A new independent audit found that a voluntary set-top energy savings agreement inked in 2012 has saved consumers more than $500 million over a two-year period.
The report, from D&R International, said the improved energy efficiency achieved by set-tops in 2013 and 2014 also avoided nearly three million metric tons of carbon dioxide emissions during that span.
Last year's report by the same outfit found that the voluntary pact had saved consumers about $168 million in energy bills, and nearly 842,000 metric tons of carbon dioxide.
“This progress is really important because set-top boxes were estimated to draw $3 billion worth of electricity annually in 2012,” Noah Horowitz, senior scientist at the Natural Resources Defense Council, noted in this blog post about the latest audit results.
U.S. pay TV firms, consumer electronics manufacturers and energy efficiencies advocates announced the voluntary set-top energy conservation program in 2012.
The new report said a major driver of energy cost savings was a 33% decline in the weighted average of energy consumption of DVRs, the biggest energy-sucker in the set-top box category -- over two years.
By comparison, the report found that there was a 13% decline in weighted average energy consumption in non-DVR boxes from 2012 to 2014, and a 44% decline on “thin client” boxes. The outlier was the Digital Terminal Adapter -- simple one-way digital-to-analog converter boxes used by MSO to fuel all-digital upgrades -- which saw a 26% increase. The report noted that most DTAs purchased in 2013 and 2014 included HD and advanced video processing capability, which increased energy usage, but also found that 100% of the models purchased in 2014 still met the Tier 1 (Energy Star version 3.0) energy efficiency standards.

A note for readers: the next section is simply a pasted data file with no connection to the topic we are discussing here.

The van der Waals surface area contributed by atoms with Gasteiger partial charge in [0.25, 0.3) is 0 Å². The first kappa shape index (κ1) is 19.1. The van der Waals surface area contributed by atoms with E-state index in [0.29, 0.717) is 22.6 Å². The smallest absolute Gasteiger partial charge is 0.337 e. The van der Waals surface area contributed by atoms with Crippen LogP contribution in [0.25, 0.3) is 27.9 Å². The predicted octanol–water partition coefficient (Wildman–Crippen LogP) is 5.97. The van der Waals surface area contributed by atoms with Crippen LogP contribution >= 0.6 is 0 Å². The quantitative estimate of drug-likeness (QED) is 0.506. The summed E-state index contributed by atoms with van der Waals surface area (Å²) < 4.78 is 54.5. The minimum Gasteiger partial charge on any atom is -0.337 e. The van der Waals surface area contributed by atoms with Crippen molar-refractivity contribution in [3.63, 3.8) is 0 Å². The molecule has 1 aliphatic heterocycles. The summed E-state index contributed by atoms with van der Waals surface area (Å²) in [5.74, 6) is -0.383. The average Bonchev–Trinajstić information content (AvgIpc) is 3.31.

Overall, 95% service provider set-top purchases in 2014 met the Energy Star Version 3.0 standards, a 12% increase from 2013, the first year of the voluntary agreement, and those boxes use about 14% less energy than boxes previously issued by the service providers, the report said.
Additionally, 62% of service providers’ set-top box purchases last year (a 32% increase from the year before) already meet a set of Tier 2 energy efficiency levels, which will be the new baseline for the 90% procurement commitment in 2017.
“The Voluntary Agreement on set-top box energy efficiency is yielding energy savings for consumers and the nation,” said Jennifer Amann, Buildings Program Director of the American Council for an Energy-Efficient Economy (ACEEE), in a statement. “New set-top boxes offer updated designs and new features while reducing energy use and consumer energy bills. By meeting the commitments of the Voluntary Agreement, pay-TV companies are demonstrating that energy efficiency and product innovation go hand in hand.”
“The second Annual Report is further proof that rigorous, voluntary, private sector-driven agreements can provide comprehensive energy and related-cost savings for consumers and the country,” added Doug Johnson, vice president, technology policy, Consumer Electronics Association. “This report – an important deliverable of the Voluntary Agreement – offers transparency, public accountability and objective updates on our progress toward greater energy efficiency for pay TV set-top boxes.”
“The significant energy savings that have resulted from this voluntary industry agreement show how strongly committed the cable industry is to finding creative ways to improve the overall consumer experience,” said Neal Goldberg, general counsel for the National Cable & Telecommunications Association. “We will continue to work with our vendor community and other stakeholders to explore ways that set-top boxes and other equipment can become even more energy efficient.”